|Sourcebook of Alternative Technologies for Freshwater Augmentation in Africa (International Environmental Technology Centre - United Nations Environment Programme, 1998, 182 p.)|
|Part B - Technology profiles|
|2. Domestic water supply|
|2.1 Fresh water augmentation technologies|
Cisterns are an ancient method of water harvesting, dating back to the early Roman empire. There are artificial reservoirs constructed by excavating bedrock, such as limestone, to depths of between 3 and 7 metres to provide water storage throughout the Roman world. While serving a similar purpose, modern cisterns are usually built with cement blocks or fired bricks.
Cisterns collect water in the form of runoff from a rock-lined catchment or other suitable, nonporous surface. There is commonly a settling basin at the cistern entrance which serves to settle sediments borne by the runoff. A screen is also provided to remove larger particulates.
Extent of Use
This technology is used in a number of north African countries, where it is known by a variety of different names. These names are indicated in brackets. The technology is used in Libya (where it is known as Fusqia or Majen), Algeria (Sahrij), Egypt (Roman reservoir), Tunisia (Fuskia pool), Morocco (Al Majel), and Sudan (ground reservoir).
Operations and Maintenance
Routine maintenance is necessary to reduce losses to leakage by repairing cracked walls. There is also a need for the periodic removal of sediments which might choke the entrance.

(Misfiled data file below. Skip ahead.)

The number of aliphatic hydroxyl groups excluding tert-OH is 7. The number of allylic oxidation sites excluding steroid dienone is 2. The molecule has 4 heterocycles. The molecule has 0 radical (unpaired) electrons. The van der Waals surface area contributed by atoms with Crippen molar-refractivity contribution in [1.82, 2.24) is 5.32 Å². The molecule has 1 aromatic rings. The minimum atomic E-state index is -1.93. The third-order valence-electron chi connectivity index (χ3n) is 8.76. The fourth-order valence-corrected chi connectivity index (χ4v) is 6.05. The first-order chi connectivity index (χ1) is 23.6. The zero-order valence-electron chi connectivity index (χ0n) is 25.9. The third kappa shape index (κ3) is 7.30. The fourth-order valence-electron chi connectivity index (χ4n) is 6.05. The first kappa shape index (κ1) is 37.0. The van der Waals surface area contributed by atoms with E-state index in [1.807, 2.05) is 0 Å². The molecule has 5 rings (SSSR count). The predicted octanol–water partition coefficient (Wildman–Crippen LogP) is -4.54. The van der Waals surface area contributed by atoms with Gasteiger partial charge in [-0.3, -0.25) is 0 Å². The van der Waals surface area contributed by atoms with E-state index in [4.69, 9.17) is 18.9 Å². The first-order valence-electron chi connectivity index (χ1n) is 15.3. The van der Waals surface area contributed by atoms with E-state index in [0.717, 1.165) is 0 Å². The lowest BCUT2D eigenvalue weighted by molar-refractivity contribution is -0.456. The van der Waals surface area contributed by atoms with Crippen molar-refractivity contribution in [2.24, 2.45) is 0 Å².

Level of Involvement
This technology can be constructed, operated and maintained by villagers.
The cost of implementing this technology is reasonably low, as most of the construction of the cisterns can be done by communities. However, mechanization is increasingly used for the digging of the cistern, which increases the cost.
Effectiveness of the Technology
The volume of water harvested depends on the amount of rainfall and the size of cistern. Major losses of water generally occur in the catchment area, through infiltration and evaporation, rather than from the cistern itself, provided the cistern is maintained.
The technology is suitable for use in all regions of Africa and is similar to rock catchment systems. In areas of high evaporation, the cistern should be covered to minimize evaporative losses.
The use of cisterns to capture runoff has no known negative environmental effects, and can provide water for a variety of environmental purposes in dry areas.
This technology has the advantage of being a simple, low cost technology which can increase the yield of water from rock catchment systems.
Use of this technology may require provision of an abstraction system to draw the water from the cistern. Because of the likelihood of contamination from surface sources, this technology is not ideal for use as a potable water source.
This technology is culturally acceptable by the communities in which it has been used.
UNESCO Regional Office for Science and Technology for the Arab States, Arab Centre for Studies of Arid Zones and Dry Lands (ACSAD) 1986. Regional Project on Rational Utilization and Conservation of Water Resources in the Rural Areas of the Arab States with Emphasis on the Traditional Water Systems, UNESCO Project ROSTAS/HYD/1/86.